The loan can be extended longer than the interest free first year, but as the gov are still guaranteeing it it should be a low interest rate.

Which does make it quite attractive to many, even if it takes a few years to pay back.

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PostPosted: Wed Apr 29, 2020 8:53 pm 
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funny how this appeared after the money ran out for the grant scheme :wink:

I heard someone on the radio this morning point out that getting into debt without any guarantees of being able to generate enough revenue to afford it doesn't make good business sense

Once you have taken on the debt you have got to pay it back as well as your ongoing bills so a good few will fall into the trap and end up failing to repay before the interest free period ends

We are heading for a recession that will make the 20's look like a minor dip taking on debt even if it is interest free might prove to be a bad idea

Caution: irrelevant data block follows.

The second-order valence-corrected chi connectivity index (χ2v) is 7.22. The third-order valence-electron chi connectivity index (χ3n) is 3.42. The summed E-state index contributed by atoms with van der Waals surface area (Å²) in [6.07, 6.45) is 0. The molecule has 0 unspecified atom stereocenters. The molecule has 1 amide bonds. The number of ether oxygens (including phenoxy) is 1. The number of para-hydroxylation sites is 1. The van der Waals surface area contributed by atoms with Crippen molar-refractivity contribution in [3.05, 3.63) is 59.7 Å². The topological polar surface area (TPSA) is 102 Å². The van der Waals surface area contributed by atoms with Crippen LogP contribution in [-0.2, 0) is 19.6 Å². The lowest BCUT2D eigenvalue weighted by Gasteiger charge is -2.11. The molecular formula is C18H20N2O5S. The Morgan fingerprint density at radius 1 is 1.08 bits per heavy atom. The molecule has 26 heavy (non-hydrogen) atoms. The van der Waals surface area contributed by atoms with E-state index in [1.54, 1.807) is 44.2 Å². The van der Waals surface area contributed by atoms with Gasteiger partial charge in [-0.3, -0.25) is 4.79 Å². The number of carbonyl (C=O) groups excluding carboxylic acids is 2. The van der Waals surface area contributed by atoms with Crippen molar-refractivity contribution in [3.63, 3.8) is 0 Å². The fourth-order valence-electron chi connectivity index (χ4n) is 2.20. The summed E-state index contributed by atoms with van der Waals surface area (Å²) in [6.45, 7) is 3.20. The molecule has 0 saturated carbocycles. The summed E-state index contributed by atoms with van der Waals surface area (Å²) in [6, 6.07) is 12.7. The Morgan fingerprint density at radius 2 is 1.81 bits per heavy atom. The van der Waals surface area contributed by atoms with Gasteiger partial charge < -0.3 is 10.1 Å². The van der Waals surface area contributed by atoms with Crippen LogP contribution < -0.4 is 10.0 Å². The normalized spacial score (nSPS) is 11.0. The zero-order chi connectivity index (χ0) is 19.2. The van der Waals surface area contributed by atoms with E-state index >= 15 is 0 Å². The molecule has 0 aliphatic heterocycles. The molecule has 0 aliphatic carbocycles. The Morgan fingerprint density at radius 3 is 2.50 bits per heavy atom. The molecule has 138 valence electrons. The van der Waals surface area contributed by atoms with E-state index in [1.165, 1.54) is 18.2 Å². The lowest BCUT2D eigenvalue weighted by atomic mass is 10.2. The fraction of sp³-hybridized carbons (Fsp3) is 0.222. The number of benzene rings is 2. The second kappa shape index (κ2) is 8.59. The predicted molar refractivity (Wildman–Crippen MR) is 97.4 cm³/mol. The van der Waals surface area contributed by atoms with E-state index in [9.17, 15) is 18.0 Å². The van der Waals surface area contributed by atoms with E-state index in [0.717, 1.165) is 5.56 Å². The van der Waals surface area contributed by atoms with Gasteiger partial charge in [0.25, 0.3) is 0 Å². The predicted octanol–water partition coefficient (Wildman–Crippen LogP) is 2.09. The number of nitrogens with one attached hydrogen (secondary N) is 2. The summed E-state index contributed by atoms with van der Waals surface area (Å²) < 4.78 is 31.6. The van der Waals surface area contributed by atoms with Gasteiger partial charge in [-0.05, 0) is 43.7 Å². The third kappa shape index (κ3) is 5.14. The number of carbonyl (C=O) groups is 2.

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PostPosted: Wed Apr 29, 2020 10:19 pm 
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edders23 wrote:
funny how this appeared after the money ran out for the grant scheme :wink:


Who says the money has ran out?

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PostPosted: Wed Apr 29, 2020 11:44 pm 
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Sussex wrote:
Did I read somewhere that the loan amount will be dependant on your tax return, or turnover?

Because a one year loan at 0% (longer at a higher rate) would make sense to many people, if only to pay off a few credit cards.

Problem there perhaps that that makes it sound more like a personal loan than something for business purposes, so not sure if that would be a goer, even assuming the scheme was available to micro-businesses like the average owner-driver.